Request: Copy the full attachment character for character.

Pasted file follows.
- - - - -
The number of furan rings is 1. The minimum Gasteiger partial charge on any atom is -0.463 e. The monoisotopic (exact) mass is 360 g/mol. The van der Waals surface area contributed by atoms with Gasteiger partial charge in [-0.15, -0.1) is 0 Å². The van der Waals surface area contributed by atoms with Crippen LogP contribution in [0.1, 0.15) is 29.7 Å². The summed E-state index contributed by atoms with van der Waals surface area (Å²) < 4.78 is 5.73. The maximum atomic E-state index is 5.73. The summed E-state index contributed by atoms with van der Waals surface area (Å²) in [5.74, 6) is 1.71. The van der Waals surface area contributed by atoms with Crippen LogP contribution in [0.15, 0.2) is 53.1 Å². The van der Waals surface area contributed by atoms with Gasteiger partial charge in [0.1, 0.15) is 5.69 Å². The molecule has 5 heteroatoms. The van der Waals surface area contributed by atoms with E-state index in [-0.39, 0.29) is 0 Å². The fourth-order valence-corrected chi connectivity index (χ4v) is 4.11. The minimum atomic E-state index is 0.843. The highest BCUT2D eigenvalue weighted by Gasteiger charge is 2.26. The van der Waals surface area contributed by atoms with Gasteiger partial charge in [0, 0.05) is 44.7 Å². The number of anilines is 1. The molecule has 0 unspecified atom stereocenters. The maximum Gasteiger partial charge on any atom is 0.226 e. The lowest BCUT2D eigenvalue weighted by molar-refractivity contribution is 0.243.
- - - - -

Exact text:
The number of furan rings is 1. The minimum Gasteiger partial charge on any atom is -0.463 e. The monoisotopic (exact) mass is 360 g/mol. The van der Waals surface area contributed by atoms with Gasteiger partial charge in [-0.15, -0.1) is 0 Å². The van der Waals surface area contributed by atoms with Crippen LogP contribution in [0.1, 0.15) is 29.7 Å². The summed E-state index contributed by atoms with van der Waals surface area (Å²) < 4.78 is 5.73. The maximum atomic E-state index is 5.73. The summed E-state index contributed by atoms with van der Waals surface area (Å²) in [5.74, 6) is 1.71. The van der Waals surface area contributed by atoms with Crippen LogP contribution in [0.15, 0.2) is 53.1 Å². The van der Waals surface area contributed by atoms with Gasteiger partial charge in [0.1, 0.15) is 5.69 Å². The molecule has 5 heteroatoms. The van der Waals surface area contributed by atoms with E-state index in [-0.39, 0.29) is 0 Å². The fourth-order valence-corrected chi connectivity index (χ4v) is 4.11. The minimum atomic E-state index is 0.843. The highest BCUT2D eigenvalue weighted by Gasteiger charge is 2.26. The van der Waals surface area contributed by atoms with Gasteiger partial charge in [0, 0.05) is 44.7 Å². The number of anilines is 1. The molecule has 0 unspecified atom stereocenters. The maximum Gasteiger partial charge on any atom is 0.226 e. The lowest BCUT2D eigenvalue weighted by molar-refractivity contribution is 0.243.